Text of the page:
- do not produce or provides similar or identical or substitutable products or services;
- are not indulged in any activity with respect to production, supply, distribution, storage, sale, or provision of services which are at different stages levels of the production chain; and
- are not indulged in any activity relating to production, supply, distribution, storage, sale, provision of services, and trade in products that are complementary to each other. (See here)
In the amended Form 1, the notifying party was required to indicate the applicability of the green channel in simpliciter terms but now the position is such that the notifying parties are required to tick appropriate boxes stating yes or no.
The procedure to avail green channel
To make a filing under the green channel it is necessary that the notifying parties should undertake a self-assessment that all the criteria of the green channel are being followed and in furtherance to this if such criteria are fulfilled, the notifying parties are required to file the Form 1 in its entirety and submit a declaration to the effect that the proposed combination does not prejudice competition. The CCI will issue an acknowledgment subsequent to such filings which acts as an indicator for ‘deemed approval’ from the side of CCI. On the basis of this particular ‘deemed approval’, the parties in the proposed combination can consummate the transaction.
The important point of consideration for this green channel route is that it entails very few disclosure compliances and significantly the points concerning market shares, competitor information is not required to present before the competition regulator. However, if subsequently, CCI finds that the green channel route is not satisfied, then the deemed approval can be given the effect of void ab initio and the filings will be examined under the provisions of Competition Act, 2002. However, before revoking ‘deemed approval’ the parties are given an opportunity to be heard and present their contentions before the CCI.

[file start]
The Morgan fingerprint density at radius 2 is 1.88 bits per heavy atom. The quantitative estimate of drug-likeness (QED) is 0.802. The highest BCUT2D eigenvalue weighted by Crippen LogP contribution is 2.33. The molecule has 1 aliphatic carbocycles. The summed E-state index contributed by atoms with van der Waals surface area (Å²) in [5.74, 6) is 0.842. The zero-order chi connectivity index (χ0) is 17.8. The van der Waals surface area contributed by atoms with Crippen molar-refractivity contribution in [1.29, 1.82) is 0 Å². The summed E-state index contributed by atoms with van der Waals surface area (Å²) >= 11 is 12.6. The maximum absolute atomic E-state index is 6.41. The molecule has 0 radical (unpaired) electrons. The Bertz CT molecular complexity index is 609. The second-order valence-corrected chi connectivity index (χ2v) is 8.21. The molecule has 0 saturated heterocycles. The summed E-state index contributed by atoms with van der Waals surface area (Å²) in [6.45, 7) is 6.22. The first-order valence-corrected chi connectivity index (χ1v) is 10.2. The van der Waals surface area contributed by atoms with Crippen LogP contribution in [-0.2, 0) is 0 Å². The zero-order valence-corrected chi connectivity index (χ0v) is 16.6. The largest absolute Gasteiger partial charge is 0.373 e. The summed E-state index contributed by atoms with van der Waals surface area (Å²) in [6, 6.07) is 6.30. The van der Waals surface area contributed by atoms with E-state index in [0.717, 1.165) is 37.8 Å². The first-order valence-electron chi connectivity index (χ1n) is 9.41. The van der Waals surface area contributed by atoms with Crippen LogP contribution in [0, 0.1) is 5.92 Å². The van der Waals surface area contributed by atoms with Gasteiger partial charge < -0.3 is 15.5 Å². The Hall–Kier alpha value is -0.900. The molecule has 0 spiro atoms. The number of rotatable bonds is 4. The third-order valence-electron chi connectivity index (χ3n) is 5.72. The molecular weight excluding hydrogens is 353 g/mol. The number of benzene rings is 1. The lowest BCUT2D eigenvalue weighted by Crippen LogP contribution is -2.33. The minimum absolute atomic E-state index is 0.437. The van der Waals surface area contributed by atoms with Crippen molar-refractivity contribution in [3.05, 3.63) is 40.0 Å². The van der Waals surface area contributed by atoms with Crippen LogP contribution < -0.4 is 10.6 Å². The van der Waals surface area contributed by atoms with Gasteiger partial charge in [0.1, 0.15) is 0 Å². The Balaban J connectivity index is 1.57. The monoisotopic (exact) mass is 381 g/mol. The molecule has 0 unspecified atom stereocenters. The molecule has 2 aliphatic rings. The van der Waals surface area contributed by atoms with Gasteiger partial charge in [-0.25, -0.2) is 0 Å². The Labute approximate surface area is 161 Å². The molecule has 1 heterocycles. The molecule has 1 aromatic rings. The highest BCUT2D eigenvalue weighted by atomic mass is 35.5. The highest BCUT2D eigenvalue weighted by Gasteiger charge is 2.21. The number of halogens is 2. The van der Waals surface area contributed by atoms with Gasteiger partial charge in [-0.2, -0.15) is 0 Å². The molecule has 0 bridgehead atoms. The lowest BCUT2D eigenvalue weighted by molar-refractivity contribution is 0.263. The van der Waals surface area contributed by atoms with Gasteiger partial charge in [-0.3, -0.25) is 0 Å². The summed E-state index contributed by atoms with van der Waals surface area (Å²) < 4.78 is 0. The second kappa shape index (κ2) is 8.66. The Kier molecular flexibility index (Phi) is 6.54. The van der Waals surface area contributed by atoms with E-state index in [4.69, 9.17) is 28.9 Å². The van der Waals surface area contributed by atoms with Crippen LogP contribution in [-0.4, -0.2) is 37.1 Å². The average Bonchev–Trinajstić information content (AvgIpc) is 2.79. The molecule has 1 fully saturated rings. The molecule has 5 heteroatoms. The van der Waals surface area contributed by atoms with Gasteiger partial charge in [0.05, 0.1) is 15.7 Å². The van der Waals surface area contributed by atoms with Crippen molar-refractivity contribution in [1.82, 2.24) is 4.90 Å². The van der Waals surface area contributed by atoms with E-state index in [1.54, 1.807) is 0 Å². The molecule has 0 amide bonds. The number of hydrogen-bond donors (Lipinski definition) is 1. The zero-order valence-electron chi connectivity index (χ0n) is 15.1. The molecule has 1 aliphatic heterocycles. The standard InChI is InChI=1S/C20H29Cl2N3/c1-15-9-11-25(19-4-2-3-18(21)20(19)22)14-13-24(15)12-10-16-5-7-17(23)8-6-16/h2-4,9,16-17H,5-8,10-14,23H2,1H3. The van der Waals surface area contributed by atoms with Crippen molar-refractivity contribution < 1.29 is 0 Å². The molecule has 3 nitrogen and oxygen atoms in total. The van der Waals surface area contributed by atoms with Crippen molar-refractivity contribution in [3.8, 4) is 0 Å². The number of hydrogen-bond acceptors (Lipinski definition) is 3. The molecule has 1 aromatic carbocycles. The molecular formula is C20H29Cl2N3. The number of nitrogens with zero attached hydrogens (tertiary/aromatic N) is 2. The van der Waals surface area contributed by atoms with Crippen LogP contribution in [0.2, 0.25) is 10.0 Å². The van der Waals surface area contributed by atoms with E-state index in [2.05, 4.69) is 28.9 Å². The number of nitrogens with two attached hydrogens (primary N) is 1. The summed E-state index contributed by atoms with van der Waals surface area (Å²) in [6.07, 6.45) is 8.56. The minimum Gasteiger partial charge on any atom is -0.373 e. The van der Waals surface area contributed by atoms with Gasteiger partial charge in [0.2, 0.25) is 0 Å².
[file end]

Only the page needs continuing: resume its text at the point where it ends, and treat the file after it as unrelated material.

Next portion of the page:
On the availability of the green channel route, the competition regulator motivates the parties to avail of a Pre-Filing Consultation (‘PFC’) and obtain relevant suggestions from the CCI officers on a particular transaction and its filings (See here). According to a report (See here) almost one out of five combinations were approved under the ‘green channel’ route provided that there are no horizontal, no vertical, or potential vertical relationships and no complementary business relationships between the parties to the combinations.
The Kyndryl Holdings and Grand Ocean Managed Infrastructure Services’ proposal was approved under the Green channel route for the internal restructuring of International Business Machines Corporation (‘IBM Corporation’) (See here).
It is very critical to understand that the approval of combination is very significant from the view of Competition law so that the combination does not have an appreciable adverse effect on competition. The Green channel route is an approach that in a way promotes ease of doing business in India because it attempts to streamline the entire M&A process however, it also has some potential challenges attached with it. There is also an imposition of a penalty if the combining parties contravened the conditions and got approval under the said route. It would be interesting to note how this route will change the landscape and facilitate in reducing the burden on CCI.